The headlines surrounding this week’s New York City budget naturally focused on #DefundthePolice demands. But for all its larger potential implications for New Yorkers’ security and quality of life, the partially illusory $1 billion “cut” in the New York Police Department budget was a sideshow in fiscal terms.

The main event was the city’s squishiest, shakiest budget in 30 years — and Mayor Bill de Blasio’s failure to rise adequately to the challenge of a serious, looming fiscal crisis. Grappling with enormous revenue losses, both Gotham and New York state urgently need to reorder priorities, restructure operations and reduce spending.

But like Gov. Andrew Cuomo at the state level, Hizzoner has failed to tackle this problem head on. Instead, also like Cuomo, the mayor is avoiding tough decisions and playing for time. Both the mayor and the governor are counting on Congress to deliver billions of dollars in unrestricted aid to states and cities as part of the next rescue bill, expected to pass at the end of July.

Like the governor, the mayor ­entered 2020 inadequately prepared for a garden-variety recession, much less the sharp and sudden downturn in economic activity brought on by the March COVID-19 lockdowns.

In his April budget proposal, the mayor tapped reserve funds, targeted federal coronavirus relief aid and savings from a hiring freeze to close a two-year gap of $8.7 billion. De Blasio also asked the state Legislature for authorization to borrow $7 billion to cover operating expenses — an extreme step for which he could offer no compelling justification. That idea didn’t get anywhere in Albany (although Cuomo himself had won authorization to issue up to $11 billion in deficit bonds).

In late May, de Blasio updated his financial plan to reflect a further $1.6 billion drop in revenues, warning the added shortfall might force him to lay off 22,000 city workers.

He made yet another borrowing request to the Legislature — this time seeking to issue $5 billion in deficit bonds over two years, again without demonstrating any immediate need for the money. Again, he was unsuccessful.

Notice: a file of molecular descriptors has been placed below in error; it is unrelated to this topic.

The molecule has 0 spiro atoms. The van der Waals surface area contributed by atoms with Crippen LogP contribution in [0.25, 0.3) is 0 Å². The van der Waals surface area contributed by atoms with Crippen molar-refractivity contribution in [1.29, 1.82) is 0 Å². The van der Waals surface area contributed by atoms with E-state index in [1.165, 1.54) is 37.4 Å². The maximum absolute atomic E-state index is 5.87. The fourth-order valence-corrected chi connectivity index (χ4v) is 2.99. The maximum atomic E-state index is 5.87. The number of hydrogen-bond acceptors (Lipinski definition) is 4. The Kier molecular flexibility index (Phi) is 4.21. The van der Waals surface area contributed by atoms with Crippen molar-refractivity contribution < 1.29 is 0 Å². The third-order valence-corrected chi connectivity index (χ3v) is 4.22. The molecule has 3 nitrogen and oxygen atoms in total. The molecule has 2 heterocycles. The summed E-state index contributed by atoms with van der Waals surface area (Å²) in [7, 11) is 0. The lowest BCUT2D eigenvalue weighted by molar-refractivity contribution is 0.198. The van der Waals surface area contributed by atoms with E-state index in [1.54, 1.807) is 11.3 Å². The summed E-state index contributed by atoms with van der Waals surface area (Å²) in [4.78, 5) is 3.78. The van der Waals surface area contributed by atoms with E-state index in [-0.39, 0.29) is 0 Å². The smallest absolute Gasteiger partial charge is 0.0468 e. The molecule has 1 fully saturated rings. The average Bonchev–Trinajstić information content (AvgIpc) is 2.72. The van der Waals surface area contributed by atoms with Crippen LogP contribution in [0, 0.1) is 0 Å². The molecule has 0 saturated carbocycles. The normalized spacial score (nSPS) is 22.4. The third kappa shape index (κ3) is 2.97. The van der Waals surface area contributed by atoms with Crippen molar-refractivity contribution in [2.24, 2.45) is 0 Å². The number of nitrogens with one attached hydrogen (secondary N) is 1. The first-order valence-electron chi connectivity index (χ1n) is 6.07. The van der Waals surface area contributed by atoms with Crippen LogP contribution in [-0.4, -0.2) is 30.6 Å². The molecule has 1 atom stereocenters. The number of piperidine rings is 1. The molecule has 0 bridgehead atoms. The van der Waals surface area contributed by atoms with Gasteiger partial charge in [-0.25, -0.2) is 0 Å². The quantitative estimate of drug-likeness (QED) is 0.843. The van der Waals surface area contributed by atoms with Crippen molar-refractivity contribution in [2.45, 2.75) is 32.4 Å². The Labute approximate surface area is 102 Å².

Without borrowing a penny, the new city budget purports to close the added revenue gap with projected savings on employee benefits and police overtime, which are unlikely to materialize.

Meanwhile, City Hall’s traditionally low-balled revenue ­assumptions now look skewed more to the high side, given the significant uncertainty about the timing and strength of a recovery that has barely begun. The city’s projected fiscal 2022 budget gap of $4.2 billion could easily end up more like $6 or $7 billion.

Cuomo has an even bigger problem: a current budget gap of roughly $8 billion, which he has threatened to close with local aid cuts of up to 20 percent if he doesn’t get it from Washington. The state’s fiscal 2022 budget gap is roughly $17 billion — but ­Albany’s red ink tends to flow downhill, to the Big Apple and other local governments.

One obvious money-saver for both the city and state would be a public-employee wage freeze, which could be imposed by state legislation.

With millions of New Yorkers out of work and many if not most private-economy employees ­already absorbing pay cuts, a freeze would save the city at least $800 million and the state more than $300 million this year.

But the mayor has never even broached the possibility of a freeze. Cuomo has been content to administratively ­impose a temporary freeze on state-employee wages, indicating he will let the raises flow once the feds ­deliver the aid he needs.

While awaiting a federal handout, de Blasio is required to present his newly adopted budget to the state Financial Control Board — whose chairman is the governor.

However, unlike all but one of his predecessors since the mid-1970s — the exception being the politically short-lived Eliot Spitzer — Cuomo in nine years as governor has never personally attended the board’s annual summer meeting, which usually ­occurs within a few weeks of the city’s budget passage.

A looming fiscal crisis would be a good time for the governor to take his fiscal oversight role more seriously.

About the Author

E.J. McMahon

Edmund J. McMahon is a senior fellow at the Empire Center.

Read more by E.J. McMahon

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